Good Morning (if you live in the U.S.). No matter where you live, we are now just about 48 hours away from kickoff of the opening match between the host nation South Africa, and Mexico who have looked very impressive in their warm-ups. I know home crowd helps, but I’m thinking that Mexico will walk away with the win in the opener. I do not remember where I saw the statistics, and I do not know if they are accurate, but I believe that around 80% of teams which win their opening match in the World Cup advance to the next round. A draw in the first game gets a team through about 50% of the time, and a loss gets a team through about 13% of the time if I remember correctly. The first match is an important one, and really does set a tone for the following weeks.
I understand the World Cup is a big deal, once every four years I rearrange my schedule to allow myself to watch every match of the World Cup (a streak that dates back to 1990, when local TV where I lived did not show every match). What I find curious is the number of financial institutions which seem to think it is important to release an economic report about the World Cup as well as predictions of who will do well and who will not over the next month. Just a few days ago I discussed one such report released by Goldman Sachs. Well Goldman Sachs is not alone, I just came across a blog discussing a similar report released by JP Morgan. The author of the blog who holds a degree in economics says he shudders at the degree of quantitative analysis done in the report. He notes that JP Morgan uses this analysis to predict the strongest teams and that JP Morgan foresees a Spain vs England final. Reading through the blog some more, you’ll notice that some of these reports are claiming that if certain countries (such as Australia) make it to the final, there will be a sudden $8 billion of spending by individuals which magically appear in the economy. I can’t help but think that a good deal of this money is just money that would normally be spent on some other leisure activity within the economy, and is not necessarily a giant influx of spending by consumers. That said, a good World Cup by some countries could help certain businesses out such as pubs and sporting goods stores selling World Cup replica Jerseys (I’m wearing my Japan 2001 Confederations Cup jersey at the moment, so I know there are people who go out and buy these things).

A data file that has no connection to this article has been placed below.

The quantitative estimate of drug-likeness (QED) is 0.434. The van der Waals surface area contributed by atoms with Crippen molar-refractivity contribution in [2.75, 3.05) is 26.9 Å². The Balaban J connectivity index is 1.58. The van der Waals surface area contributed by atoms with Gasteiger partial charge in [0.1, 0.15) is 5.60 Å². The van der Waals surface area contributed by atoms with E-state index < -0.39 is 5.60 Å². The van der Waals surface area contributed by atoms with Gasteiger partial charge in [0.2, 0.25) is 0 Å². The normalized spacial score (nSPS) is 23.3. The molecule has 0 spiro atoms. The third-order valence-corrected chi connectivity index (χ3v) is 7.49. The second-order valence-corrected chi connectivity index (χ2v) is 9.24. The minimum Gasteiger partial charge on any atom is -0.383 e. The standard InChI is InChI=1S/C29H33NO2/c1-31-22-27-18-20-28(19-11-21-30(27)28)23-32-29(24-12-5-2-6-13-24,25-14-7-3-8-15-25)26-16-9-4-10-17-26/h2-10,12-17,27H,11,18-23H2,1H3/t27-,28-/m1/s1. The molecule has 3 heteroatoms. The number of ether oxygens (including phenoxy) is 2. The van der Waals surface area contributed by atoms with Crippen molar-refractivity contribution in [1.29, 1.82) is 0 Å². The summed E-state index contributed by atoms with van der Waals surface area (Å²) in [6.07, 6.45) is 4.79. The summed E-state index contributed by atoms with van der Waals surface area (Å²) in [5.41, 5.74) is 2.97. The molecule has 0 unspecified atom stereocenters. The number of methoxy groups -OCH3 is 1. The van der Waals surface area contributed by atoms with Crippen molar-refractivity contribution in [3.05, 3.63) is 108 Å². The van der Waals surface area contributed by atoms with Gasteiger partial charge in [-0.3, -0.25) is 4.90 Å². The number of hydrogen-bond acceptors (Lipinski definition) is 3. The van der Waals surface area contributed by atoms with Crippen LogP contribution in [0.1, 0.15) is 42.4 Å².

Curiously, it appears I’m not the only one asking questions as to why several of the great financial institutions of the world are spending time, money, and effort of some of their best employees to publish World Cup reports which most individuals will have a hard time understanding exactly how the predictions are being calculated. This article makes some interesting comments comparing Goldman Sachs report with actual betting odds, while also making fun of the extent to which investment bankers should be trusted in making predictions in our current economic climate. It is curious to not that the betting odds for the top teams do match up very neatly with the Goldman Sachs predicted odds.